13. What was your approach to assessment for this project?
Students completed several types of assessments, created at three different levels. Assessments, at the beginning of the project consisted in recognizing stores and the service that they provide. Another evaluation was created around vocabulary, sentences structure, and sentence punctuation. One last assessment consisted in learning the four cardinal directions. Students worked on actual city map (mainly downtown), locating buildings and given/writing the directions to go from one point to the another.
14. How did you share your student’s learning process with others? Who did you share it with?
At CAPE’s annual student exhibit, Convergence, our students’ sculpture was set up. Our students shared with their peers and other Ray Graham teachers what they learned and created during a field trip to the exhibit.
15. Did sharing your students’ learning occur according to your plan for social engagement in your proposal? Why or why not? Please explain.
We had thought about video taping the work however, we ended up not pursuing that route because of time. What we did instead was to share our work with other teachers and students. All three Graham classes that worked on a CAPE unit traveled together on a field trip to CAPE’s Convergence exhibition. This was an opportunity for those students to relay the process of what they had learned.
16. How are you as teachers, artists and students social engagers through this work?
Together the class engaged some of the Graham community when we asked for boxes so we could build the work. This was important because students had to be vocal and social with staff and teachers and they had to explain the project. We hope this interaction helped students take pride in their work and share their work with others.
17. Did sharing your project with others influence how you will approach future projects?
Ellen: The Graham community is very supportive of the CAPE work that has been done over the years. I think for future projects, we can think how we the community can become even more involved throughout the process. Maybe the class can invite staff, teachers and other teachers to an in-class sharing session mid-way through the unit. Students could share their vision and work and then receive feedback from the audience. I also would advocate for an end of the year exhibit at the school in which teachers can bring their students to view the CAPE projects and to talk to their peers about the process and what they learned.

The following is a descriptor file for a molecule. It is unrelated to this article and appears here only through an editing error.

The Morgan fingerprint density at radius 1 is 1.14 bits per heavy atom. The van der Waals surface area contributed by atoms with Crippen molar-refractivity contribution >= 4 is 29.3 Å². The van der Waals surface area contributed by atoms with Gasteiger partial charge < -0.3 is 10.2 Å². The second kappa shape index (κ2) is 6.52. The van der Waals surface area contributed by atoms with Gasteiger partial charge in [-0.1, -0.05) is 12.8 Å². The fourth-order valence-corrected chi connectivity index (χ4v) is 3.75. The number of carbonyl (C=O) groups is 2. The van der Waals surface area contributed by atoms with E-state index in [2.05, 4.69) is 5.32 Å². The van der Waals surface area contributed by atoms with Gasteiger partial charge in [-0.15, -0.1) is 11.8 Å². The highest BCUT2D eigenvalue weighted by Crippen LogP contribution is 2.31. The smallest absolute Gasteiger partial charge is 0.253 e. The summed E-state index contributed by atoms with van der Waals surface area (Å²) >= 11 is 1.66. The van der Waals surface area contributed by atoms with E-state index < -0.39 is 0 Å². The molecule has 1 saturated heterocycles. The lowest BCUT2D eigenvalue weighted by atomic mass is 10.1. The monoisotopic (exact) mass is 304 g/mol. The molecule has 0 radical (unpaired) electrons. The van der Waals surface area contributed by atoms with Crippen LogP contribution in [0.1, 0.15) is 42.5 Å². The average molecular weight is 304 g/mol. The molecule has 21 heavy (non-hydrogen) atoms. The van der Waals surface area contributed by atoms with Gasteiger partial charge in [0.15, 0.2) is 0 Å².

18. Standards Addressed: (Common Core, Next Generation Science, National Core Arts):
CC.K-12.SL.4 Presentation of Knowledge and Ideas: Present information, findings, and supporting evidence such that listeners can follow the line of reasoning and the organization, development, and style are appropriate to task, purpose, and audience.
CC.K-12.SL.5 Presentation of Knowledge and Ideas: Make strategic use of digital media and visual displays of data to express information and enhance understanding of presentations.
CC.K-12.L.R.4 Vocabulary Acquisition and Use: Determine or clarify the meaning of unknown and multiple-meaning words and phrases by using context clues, analyzing meaningful word parts, and consulting general and specialized reference materials, as appropriate.
WIDA standards (World-Class Instructional Design and Assessment)
Grade 10 ELD Standard 1: Social and Instructional Language
CONNECTION: Common Core State Standards for English Language Arts, Speaking and Listening, Comprehension & Collaboration #1.c (Grade 9–10): Propel conversations by posing and responding to questions that relate the current discussion to broader themes or larger ideas; actively incorporate others into the discussion; and clarify, verify, or challenge ideas and conclusions.
Grade 10 ELD Standard 2: The Language of Language Arts CONNECTION: Common Core State Standards, English Language Arts, Reading: Informational Text, Integration of Knowledge and Ideas #8 (Grades 9–10): Delineate and evaluate the argument and specific claims in a text, assessing whether the reasoning is valid and the evidence is relevant and succinct; identify false statements and fallacious reasoning.
Core Art Standards for Visual Art
HS Proficient VA:Cr1.1.Ia Use multiple approaches to begin creative endeavors.
HS Proficient VA:Cr1.2.Ia Shape an artistic investigation of an aspect of present-day life using a contemporary practice of art or design.
HS Accomplished VA:Cr1.2.IIa Choose from a range of materials and methods of traditional and contemporary artistic practices to plan works of art and design.
HS Proficient VA: Re.7.1.Ia Hypothesize ways in which art influences perception and understanding of human experiences.
HS Proficient VA:Cn10.1.Ia Document the process of developing ideas from early stages to fully elaborated ideas.
HS Accomplished VA:Cn10.1.IIa Utilize methods of observation, research, and experimentation to explore unfamiliar subjects through art-making.